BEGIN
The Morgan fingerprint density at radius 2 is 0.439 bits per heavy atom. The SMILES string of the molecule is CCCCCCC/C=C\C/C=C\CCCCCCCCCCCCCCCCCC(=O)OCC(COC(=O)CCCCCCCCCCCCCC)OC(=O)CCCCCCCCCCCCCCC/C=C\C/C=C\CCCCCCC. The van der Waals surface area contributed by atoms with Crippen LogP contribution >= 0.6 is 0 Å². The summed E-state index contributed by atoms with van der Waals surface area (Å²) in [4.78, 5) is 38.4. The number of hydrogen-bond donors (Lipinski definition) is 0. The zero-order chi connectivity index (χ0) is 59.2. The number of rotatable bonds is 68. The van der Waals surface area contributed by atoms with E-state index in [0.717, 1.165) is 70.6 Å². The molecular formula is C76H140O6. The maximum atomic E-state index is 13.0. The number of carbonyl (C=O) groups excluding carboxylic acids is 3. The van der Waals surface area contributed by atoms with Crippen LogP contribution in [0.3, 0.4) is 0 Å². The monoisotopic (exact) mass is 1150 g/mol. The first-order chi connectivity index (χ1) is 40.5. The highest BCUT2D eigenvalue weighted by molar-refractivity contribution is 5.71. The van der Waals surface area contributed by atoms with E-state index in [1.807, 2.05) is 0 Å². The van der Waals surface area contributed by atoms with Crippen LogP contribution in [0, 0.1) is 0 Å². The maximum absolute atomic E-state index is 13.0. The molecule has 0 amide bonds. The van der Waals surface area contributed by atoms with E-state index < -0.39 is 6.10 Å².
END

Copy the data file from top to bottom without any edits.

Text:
The Morgan fingerprint density at radius 2 is 0.439 bits per heavy atom. The SMILES string of the molecule is CCCCCCC/C=C\C/C=C\CCCCCCCCCCCCCCCCCC(=O)OCC(COC(=O)CCCCCCCCCCCCCC)OC(=O)CCCCCCCCCCCCCCC/C=C\C/C=C\CCCCCCC. The van der Waals surface area contributed by atoms with Crippen LogP contribution >= 0.6 is 0 Å². The summed E-state index contributed by atoms with van der Waals surface area (Å²) in [4.78, 5) is 38.4. The number of hydrogen-bond donors (Lipinski definition) is 0. The zero-order chi connectivity index (χ0) is 59.2. The number of rotatable bonds is 68. The van der Waals surface area contributed by atoms with E-state index in [0.717, 1.165) is 70.6 Å². The molecular formula is C76H140O6. The maximum atomic E-state index is 13.0. The number of carbonyl (C=O) groups excluding carboxylic acids is 3. The van der Waals surface area contributed by atoms with Crippen LogP contribution in [0.3, 0.4) is 0 Å². The monoisotopic (exact) mass is 1150 g/mol. The first-order chi connectivity index (χ1) is 40.5. The highest BCUT2D eigenvalue weighted by molar-refractivity contribution is 5.71. The van der Waals surface area contributed by atoms with E-state index in [1.807, 2.05) is 0 Å². The van der Waals surface area contributed by atoms with Crippen LogP contribution in [0, 0.1) is 0 Å². The maximum absolute atomic E-state index is 13.0. The molecule has 0 amide bonds. The van der Waals surface area contributed by atoms with E-state index < -0.39 is 6.10 Å².